What does the Brexit Transition Period mean for Irish Business?

Brexit Blog Post
The official day for the UK to leave the European Union was on 31st January 2020. However, the UK has not fully exited the EU just yet. An 11-month Brexit transition period has commenced allowing the UK and the EU to negotiate a new relationship agreement.
The UK–EU Withdrawal Agreement has been put in place. This means that the UK is no longer a member of the EU, but It will continue to follow EU rules until the transition period ends on 31st December 2020. This period has been welcomed by businesses in Ireland and the UK as it will provide time for businesses to adopt the new rules for when a deal is agreed.
During the Brexit transition period the following items will remain unchanged:
  • UK residents can continue to be the sole director of an Irish company without securing a Revenue Bond. After the transition period, these Irish companies must appoint at least one EEA resident director to avoid the bond requirement.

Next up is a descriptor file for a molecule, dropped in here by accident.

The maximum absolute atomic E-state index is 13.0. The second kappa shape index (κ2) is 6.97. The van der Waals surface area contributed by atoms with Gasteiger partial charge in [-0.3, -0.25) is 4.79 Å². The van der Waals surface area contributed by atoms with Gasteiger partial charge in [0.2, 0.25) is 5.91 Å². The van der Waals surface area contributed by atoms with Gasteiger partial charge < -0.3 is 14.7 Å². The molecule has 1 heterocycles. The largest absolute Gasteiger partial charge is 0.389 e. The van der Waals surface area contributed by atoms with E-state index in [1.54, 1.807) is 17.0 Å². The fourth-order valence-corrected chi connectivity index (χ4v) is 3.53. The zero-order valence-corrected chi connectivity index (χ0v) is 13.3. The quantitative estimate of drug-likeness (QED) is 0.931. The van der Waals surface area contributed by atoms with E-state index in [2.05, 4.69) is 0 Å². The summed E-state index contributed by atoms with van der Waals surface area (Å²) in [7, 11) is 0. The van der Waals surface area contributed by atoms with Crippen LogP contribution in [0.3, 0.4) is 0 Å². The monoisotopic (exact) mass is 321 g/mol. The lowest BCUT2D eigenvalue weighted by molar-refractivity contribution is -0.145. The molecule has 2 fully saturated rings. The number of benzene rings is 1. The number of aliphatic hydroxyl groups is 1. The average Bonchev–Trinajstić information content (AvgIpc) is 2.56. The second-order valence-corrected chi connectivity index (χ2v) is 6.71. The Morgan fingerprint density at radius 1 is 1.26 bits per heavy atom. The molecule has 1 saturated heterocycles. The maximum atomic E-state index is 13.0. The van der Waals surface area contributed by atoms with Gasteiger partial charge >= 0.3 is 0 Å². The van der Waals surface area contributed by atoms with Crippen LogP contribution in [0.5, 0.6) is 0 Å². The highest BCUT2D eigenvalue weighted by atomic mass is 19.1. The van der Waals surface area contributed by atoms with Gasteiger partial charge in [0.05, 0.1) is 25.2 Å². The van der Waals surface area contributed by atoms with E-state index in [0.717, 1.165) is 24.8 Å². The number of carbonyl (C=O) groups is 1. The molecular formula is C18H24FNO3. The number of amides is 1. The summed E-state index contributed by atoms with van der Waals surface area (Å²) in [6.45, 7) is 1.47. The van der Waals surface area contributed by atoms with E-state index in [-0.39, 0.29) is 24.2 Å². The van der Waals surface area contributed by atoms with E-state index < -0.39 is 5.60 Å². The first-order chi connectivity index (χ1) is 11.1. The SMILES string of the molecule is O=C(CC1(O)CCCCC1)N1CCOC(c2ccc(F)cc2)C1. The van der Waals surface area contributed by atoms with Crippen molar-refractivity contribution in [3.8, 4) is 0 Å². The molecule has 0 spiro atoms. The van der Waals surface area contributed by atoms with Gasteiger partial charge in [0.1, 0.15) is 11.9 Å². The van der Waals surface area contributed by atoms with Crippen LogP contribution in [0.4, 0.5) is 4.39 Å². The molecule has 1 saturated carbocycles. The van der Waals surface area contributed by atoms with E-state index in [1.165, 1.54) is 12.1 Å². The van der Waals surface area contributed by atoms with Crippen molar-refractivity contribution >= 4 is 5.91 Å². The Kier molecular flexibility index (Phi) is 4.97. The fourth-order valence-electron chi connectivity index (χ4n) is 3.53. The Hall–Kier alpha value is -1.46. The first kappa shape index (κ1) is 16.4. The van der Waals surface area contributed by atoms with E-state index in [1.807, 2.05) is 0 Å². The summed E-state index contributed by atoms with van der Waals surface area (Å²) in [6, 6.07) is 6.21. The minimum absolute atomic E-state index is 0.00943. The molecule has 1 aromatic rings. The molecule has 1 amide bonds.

• The UK will continue to operate as a member of the single market and customs union. All EU states are to treat the UK as a member state until the end of the transition.
  • Freedom of movement for citizen will remain unaffected until the end of the period.
  • The UK must follow current EU law and future rulings made by the European Court of Justice. However, UK ministers will no longer attend or vote at European Council meetings.
  • Security and co-operation will the EU are to continue; the UK will continue to have access to EU databases and Europol during the transition period.
Only time will tell what the UK and EU relationship agreement will entail but the UK and Ireland are expected to maintain special allowances because of the shared land border between Northern Ireland (United Kingdom) and the Republic of Ireland.  For more information about how to form a company in Ireland please contact the experts at Company Bureau.
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